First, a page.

You might have gas and bloating, alternating constipation and diarrhea, or reflux for a number of reasons. These symptoms are hallmarks of many underlying conditions.
But if you feel full after eating just a few bites of food…
If you feel gassy after taking probiotics…
If fiber actually seems to make your constipation worse…
If your gut tends to feel better when you’re on a round of antibiotics…
If you have chronically low levels of iron but you’ve never found a good reason for it…
…Then you might have SIBO.
What SIBO Is
The main difference between SIBO and other forms of dysbiosis is that in SIBO, the overgrown bacteria aren’t “bad,” they’re just in the wrong place (the small intestine instead of the large intestine). This is a problem because most of your nutrient absorption occurs in the small intestine. If you’ve got a lot of bacteria that aren’t supposed to be there also, they’ll compete with you for your nutrients. This can mean nutrient deficiencies, and lots of gas and bloating as by-products of bacterial fermentation.
SIBO seems to occur due to decreased gut motility. This can happen for a number of reasons, including high blood sugar (which can lead to gastroparesis), hypothyroidism, or ileocecal valve dysfunction.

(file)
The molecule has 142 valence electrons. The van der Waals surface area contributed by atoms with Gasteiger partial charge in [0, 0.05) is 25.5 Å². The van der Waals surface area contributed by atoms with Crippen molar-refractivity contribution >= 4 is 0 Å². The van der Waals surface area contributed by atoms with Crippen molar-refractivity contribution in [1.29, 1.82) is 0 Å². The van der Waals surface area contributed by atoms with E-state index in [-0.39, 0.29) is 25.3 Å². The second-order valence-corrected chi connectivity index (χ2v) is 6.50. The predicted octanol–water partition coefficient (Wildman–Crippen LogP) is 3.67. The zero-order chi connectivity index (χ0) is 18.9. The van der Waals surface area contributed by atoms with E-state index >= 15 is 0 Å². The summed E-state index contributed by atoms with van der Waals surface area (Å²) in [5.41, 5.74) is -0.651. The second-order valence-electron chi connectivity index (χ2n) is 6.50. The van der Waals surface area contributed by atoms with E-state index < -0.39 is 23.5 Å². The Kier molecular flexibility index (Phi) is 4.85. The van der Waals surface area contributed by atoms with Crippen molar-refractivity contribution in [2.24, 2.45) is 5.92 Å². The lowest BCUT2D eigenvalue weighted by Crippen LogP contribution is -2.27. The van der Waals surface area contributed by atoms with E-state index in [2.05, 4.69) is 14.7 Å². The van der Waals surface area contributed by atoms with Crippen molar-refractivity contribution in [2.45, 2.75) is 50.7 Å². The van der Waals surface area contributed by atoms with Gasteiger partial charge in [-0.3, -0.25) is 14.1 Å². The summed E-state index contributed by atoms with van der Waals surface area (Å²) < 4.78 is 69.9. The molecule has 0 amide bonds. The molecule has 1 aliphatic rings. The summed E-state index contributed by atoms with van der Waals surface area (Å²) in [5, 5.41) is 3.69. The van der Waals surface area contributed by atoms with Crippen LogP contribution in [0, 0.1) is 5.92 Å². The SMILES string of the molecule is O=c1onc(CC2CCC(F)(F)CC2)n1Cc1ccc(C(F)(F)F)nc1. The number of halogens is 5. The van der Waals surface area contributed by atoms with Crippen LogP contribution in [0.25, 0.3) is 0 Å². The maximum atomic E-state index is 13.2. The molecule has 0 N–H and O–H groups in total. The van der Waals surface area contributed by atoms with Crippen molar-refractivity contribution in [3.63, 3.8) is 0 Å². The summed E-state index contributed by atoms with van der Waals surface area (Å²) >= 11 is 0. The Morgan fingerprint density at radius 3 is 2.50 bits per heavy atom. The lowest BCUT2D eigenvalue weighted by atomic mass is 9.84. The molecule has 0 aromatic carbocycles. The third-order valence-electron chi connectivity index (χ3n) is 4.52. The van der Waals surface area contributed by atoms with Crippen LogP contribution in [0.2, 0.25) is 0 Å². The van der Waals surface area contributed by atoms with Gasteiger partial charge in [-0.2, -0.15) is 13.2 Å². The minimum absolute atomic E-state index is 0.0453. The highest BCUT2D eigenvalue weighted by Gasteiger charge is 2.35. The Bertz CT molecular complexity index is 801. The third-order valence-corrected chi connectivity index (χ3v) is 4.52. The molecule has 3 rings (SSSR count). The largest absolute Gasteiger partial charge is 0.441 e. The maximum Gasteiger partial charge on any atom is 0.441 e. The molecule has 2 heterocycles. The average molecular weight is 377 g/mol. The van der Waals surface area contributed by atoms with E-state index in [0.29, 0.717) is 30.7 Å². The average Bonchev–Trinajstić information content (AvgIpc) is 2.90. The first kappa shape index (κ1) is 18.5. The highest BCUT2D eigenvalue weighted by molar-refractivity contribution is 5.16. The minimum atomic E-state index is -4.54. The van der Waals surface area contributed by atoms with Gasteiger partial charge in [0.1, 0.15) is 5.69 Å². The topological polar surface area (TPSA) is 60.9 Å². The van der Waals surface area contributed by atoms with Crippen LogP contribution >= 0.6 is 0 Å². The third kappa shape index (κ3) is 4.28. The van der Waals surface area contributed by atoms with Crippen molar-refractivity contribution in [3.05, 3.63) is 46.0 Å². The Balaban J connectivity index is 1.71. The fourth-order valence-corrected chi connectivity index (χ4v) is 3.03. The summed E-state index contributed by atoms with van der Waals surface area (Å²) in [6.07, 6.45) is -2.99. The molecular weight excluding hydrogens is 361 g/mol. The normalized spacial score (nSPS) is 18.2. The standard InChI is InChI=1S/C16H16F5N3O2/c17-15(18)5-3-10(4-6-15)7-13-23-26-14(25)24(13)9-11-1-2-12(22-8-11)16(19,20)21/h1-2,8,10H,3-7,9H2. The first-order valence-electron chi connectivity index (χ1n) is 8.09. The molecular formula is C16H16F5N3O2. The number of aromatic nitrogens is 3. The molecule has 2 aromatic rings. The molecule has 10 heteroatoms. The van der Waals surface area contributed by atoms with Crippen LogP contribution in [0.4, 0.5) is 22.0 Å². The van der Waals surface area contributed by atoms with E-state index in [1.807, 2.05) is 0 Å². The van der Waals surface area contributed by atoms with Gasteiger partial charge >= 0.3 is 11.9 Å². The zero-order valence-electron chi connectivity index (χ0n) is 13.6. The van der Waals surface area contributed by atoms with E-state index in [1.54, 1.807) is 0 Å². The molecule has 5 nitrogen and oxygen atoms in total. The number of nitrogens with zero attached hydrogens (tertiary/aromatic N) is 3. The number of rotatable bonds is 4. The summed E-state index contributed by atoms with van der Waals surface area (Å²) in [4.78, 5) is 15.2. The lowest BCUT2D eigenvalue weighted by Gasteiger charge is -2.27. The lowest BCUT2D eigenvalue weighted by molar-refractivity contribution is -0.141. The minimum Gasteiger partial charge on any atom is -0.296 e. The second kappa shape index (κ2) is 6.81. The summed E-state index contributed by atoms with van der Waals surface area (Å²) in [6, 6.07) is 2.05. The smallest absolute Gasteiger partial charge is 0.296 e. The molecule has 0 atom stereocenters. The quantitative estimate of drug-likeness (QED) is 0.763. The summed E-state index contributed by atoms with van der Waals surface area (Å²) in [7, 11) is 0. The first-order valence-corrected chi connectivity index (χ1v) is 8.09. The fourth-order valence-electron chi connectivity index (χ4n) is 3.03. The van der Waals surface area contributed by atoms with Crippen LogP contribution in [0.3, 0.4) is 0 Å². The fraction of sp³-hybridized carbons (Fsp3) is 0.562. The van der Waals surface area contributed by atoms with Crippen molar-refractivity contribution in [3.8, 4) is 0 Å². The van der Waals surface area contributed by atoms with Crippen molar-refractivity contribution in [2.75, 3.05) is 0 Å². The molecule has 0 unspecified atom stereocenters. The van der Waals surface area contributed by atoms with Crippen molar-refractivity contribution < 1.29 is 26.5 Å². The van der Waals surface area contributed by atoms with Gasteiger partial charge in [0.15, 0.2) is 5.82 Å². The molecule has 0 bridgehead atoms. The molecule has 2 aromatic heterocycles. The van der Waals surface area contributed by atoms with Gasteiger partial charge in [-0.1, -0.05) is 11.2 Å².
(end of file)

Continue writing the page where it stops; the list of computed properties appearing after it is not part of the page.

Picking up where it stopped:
Testing involves a breath test (either lactulose or glucose).
SIBO Treatment: The Herbs Work!
The traditional treatment for SIBO are antibiotics—either Rifaximin or Rifaximin and Neomycin. While I try not to prescribe antibiotics except when absolutely necessary, I have less of an issue with these two because neither are systemically absorbed, cause minimal disruption to gut flora, and have very low side effect profiles. Unfortunately, Rifaximin is still under patent and is quite pricey.
The good news is that there are alternatives—specifically, in this study, a combination of berberine and essential oils are shown to be just as effective as the antibiotics.
Unfortunately, SIBO tends to recur after treatment, whether with herbs or with antibiotics. Prokinetic treatment (medications or herbs that help speed up bowel transit) can help to prevent this, but long-term, it’s also necessary to correct the underlying cause of slow bowel motility.